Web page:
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Puerto Rico and the U.S. Virgin Islands offer more than sun and sand to the Diplomatic Security Service (DSS) agents stationed at the San Juan Resident Office.

This office, which covers the U.S. territories of Puerto Rico and the U.S. Virgin Islands of St. Thomas, St. Croix, and St. John, combines intense investigative opportunities with the diplomatic challenges our agents experience overseas; making San Juan one of the most unique DSS domestic assignments.

This resident office, like the other DSS domestic offices, is responsible for criminal investigations, protective operations, and law enforcement liaison activities, but the similarities end there.

Speaking Spanish is a must when conducting investigative field work and while working with Puerto Rican law enforcement around the island. The DSS agents in San Juan work side-by-side with the Puerto Rico Police Department who share their knowledge of the local culture and environment, and investigative law enforcement contacts. This relationship is so critical that the San Juan Resident Office is the only DSS domestic office to lead a task force. This task force includes permanently assigned officers from the Puerto Rico Police Department who assist the DSS San Juan Resident Office personnel in investigations of passport, visa, and identity fraud.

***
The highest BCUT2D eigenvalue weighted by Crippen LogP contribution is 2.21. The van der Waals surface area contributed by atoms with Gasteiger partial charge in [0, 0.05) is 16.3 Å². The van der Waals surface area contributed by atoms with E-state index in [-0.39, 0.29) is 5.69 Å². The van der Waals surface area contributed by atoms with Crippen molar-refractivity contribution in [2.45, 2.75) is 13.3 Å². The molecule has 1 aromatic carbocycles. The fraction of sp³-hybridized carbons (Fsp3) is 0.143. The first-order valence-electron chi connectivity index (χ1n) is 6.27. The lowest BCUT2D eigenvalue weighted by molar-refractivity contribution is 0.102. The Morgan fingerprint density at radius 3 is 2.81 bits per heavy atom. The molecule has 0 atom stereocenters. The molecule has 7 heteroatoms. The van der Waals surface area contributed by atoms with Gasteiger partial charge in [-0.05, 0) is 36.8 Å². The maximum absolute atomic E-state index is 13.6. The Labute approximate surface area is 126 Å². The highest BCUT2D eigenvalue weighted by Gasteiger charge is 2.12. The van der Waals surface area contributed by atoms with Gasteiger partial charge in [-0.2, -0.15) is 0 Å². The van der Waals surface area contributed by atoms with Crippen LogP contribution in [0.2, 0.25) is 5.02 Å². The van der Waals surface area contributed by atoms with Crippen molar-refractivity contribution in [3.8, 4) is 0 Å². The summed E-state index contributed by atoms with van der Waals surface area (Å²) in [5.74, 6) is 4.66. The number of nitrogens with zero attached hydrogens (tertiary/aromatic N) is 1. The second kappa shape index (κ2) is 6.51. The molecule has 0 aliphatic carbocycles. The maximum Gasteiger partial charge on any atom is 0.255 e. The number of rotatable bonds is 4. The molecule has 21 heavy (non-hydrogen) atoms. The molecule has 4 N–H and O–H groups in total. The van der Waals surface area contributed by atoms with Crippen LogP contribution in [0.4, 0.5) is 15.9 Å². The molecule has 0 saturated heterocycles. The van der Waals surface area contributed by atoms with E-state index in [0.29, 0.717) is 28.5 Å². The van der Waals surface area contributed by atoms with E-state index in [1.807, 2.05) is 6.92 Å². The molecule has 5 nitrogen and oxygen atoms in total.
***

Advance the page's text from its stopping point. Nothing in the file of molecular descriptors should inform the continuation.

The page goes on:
Due to widespread fraudulent use of Puerto Rican identity documents, more than 30 percent of all DSS passport fraud cases involve documents from the island commonwealth, making agents at the San Juan Resident Office key players in the DSS investigations program.

Complicating matters, numerous island nations within close proximity to San Juan, provide refuge opportunities to suspects. Within hours, a case can turn from investigating a suspect to returning a fugitive, requiring the agents at the San Juan Resident Office to work with the local U.S. Attorney’s Office and DSS investigative offices overseas to locate the fugitive and seek extradition back to Puerto Rico.

It’s all in a day’s work at the San Juan Resident Office.

U.S. Department of State

The Lessons of 1989: Freedom and Our Future